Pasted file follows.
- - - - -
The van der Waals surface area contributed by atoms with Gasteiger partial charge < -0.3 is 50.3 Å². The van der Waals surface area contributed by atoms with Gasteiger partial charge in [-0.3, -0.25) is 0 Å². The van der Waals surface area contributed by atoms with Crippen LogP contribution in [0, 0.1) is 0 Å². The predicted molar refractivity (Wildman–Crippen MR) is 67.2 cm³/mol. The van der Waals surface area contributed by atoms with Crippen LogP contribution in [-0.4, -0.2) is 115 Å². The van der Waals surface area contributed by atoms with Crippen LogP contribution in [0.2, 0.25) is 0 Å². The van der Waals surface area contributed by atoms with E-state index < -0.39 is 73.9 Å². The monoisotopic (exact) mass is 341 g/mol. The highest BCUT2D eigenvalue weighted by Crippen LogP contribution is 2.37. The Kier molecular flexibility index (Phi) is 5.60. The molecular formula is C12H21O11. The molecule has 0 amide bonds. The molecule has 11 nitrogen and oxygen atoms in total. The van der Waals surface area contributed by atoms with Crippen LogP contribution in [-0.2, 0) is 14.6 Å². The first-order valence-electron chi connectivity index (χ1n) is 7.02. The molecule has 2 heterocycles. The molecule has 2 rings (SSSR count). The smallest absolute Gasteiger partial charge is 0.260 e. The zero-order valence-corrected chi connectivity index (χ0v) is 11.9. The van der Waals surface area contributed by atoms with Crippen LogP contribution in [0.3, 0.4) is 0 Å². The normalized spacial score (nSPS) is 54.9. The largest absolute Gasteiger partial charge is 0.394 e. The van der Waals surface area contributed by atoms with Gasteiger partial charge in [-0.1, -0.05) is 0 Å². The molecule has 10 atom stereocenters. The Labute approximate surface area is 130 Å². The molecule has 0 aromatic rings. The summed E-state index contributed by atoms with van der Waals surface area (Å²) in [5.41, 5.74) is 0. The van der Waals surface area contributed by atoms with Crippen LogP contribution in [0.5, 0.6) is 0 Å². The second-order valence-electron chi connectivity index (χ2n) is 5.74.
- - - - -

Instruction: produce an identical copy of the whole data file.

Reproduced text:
The van der Waals surface area contributed by atoms with Gasteiger partial charge < -0.3 is 50.3 Å². The van der Waals surface area contributed by atoms with Gasteiger partial charge in [-0.3, -0.25) is 0 Å². The van der Waals surface area contributed by atoms with Crippen LogP contribution in [0, 0.1) is 0 Å². The predicted molar refractivity (Wildman–Crippen MR) is 67.2 cm³/mol. The van der Waals surface area contributed by atoms with Crippen LogP contribution in [-0.4, -0.2) is 115 Å². The van der Waals surface area contributed by atoms with Crippen LogP contribution in [0.2, 0.25) is 0 Å². The van der Waals surface area contributed by atoms with E-state index < -0.39 is 73.9 Å². The monoisotopic (exact) mass is 341 g/mol. The highest BCUT2D eigenvalue weighted by Crippen LogP contribution is 2.37. The Kier molecular flexibility index (Phi) is 5.60. The molecular formula is C12H21O11. The molecule has 0 amide bonds. The molecule has 11 nitrogen and oxygen atoms in total. The van der Waals surface area contributed by atoms with Crippen LogP contribution in [-0.2, 0) is 14.6 Å². The first-order valence-electron chi connectivity index (χ1n) is 7.02. The molecule has 2 heterocycles. The molecule has 2 rings (SSSR count). The smallest absolute Gasteiger partial charge is 0.260 e. The zero-order valence-corrected chi connectivity index (χ0v) is 11.9. The van der Waals surface area contributed by atoms with Crippen LogP contribution in [0.3, 0.4) is 0 Å². The normalized spacial score (nSPS) is 54.9. The largest absolute Gasteiger partial charge is 0.394 e. The van der Waals surface area contributed by atoms with Gasteiger partial charge in [-0.1, -0.05) is 0 Å². The molecule has 10 atom stereocenters. The Labute approximate surface area is 130 Å². The molecule has 0 aromatic rings. The summed E-state index contributed by atoms with van der Waals surface area (Å²) in [5.41, 5.74) is 0. The van der Waals surface area contributed by atoms with Crippen LogP contribution in [0.5, 0.6) is 0 Å². The second-order valence-electron chi connectivity index (χ2n) is 5.74.